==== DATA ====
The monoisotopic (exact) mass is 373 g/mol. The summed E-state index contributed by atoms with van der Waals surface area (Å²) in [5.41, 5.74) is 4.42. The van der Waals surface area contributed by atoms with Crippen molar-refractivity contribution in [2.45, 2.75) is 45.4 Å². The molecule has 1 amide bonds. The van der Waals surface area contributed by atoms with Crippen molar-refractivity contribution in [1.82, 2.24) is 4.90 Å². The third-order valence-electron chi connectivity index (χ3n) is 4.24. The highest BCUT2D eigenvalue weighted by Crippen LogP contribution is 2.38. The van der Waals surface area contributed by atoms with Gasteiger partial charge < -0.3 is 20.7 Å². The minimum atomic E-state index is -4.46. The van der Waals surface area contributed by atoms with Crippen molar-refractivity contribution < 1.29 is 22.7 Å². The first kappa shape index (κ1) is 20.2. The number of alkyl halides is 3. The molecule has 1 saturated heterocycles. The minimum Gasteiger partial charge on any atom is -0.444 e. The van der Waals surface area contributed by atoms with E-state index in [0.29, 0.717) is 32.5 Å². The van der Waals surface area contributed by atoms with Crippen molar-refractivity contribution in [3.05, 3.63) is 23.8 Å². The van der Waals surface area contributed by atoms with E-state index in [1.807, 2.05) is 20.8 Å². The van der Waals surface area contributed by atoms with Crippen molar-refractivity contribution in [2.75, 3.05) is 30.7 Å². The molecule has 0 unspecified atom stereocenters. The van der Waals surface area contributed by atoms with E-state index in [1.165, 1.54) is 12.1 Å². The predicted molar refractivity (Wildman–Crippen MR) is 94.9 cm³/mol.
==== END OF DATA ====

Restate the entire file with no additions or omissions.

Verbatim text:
The monoisotopic (exact) mass is 373 g/mol. The summed E-state index contributed by atoms with van der Waals surface area (Å²) in [5.41, 5.74) is 4.42. The van der Waals surface area contributed by atoms with Crippen molar-refractivity contribution in [2.45, 2.75) is 45.4 Å². The molecule has 1 amide bonds. The van der Waals surface area contributed by atoms with Crippen molar-refractivity contribution in [1.82, 2.24) is 4.90 Å². The third-order valence-electron chi connectivity index (χ3n) is 4.24. The highest BCUT2D eigenvalue weighted by Crippen LogP contribution is 2.38. The van der Waals surface area contributed by atoms with Gasteiger partial charge < -0.3 is 20.7 Å². The minimum atomic E-state index is -4.46. The van der Waals surface area contributed by atoms with Crippen molar-refractivity contribution < 1.29 is 22.7 Å². The first kappa shape index (κ1) is 20.2. The number of alkyl halides is 3. The molecule has 1 saturated heterocycles. The minimum Gasteiger partial charge on any atom is -0.444 e. The van der Waals surface area contributed by atoms with E-state index in [0.29, 0.717) is 32.5 Å². The van der Waals surface area contributed by atoms with Crippen molar-refractivity contribution in [3.05, 3.63) is 23.8 Å². The van der Waals surface area contributed by atoms with E-state index in [1.807, 2.05) is 20.8 Å². The van der Waals surface area contributed by atoms with Crippen molar-refractivity contribution in [2.75, 3.05) is 30.7 Å². The molecule has 0 unspecified atom stereocenters. The van der Waals surface area contributed by atoms with E-state index in [1.165, 1.54) is 12.1 Å². The predicted molar refractivity (Wildman–Crippen MR) is 94.9 cm³/mol.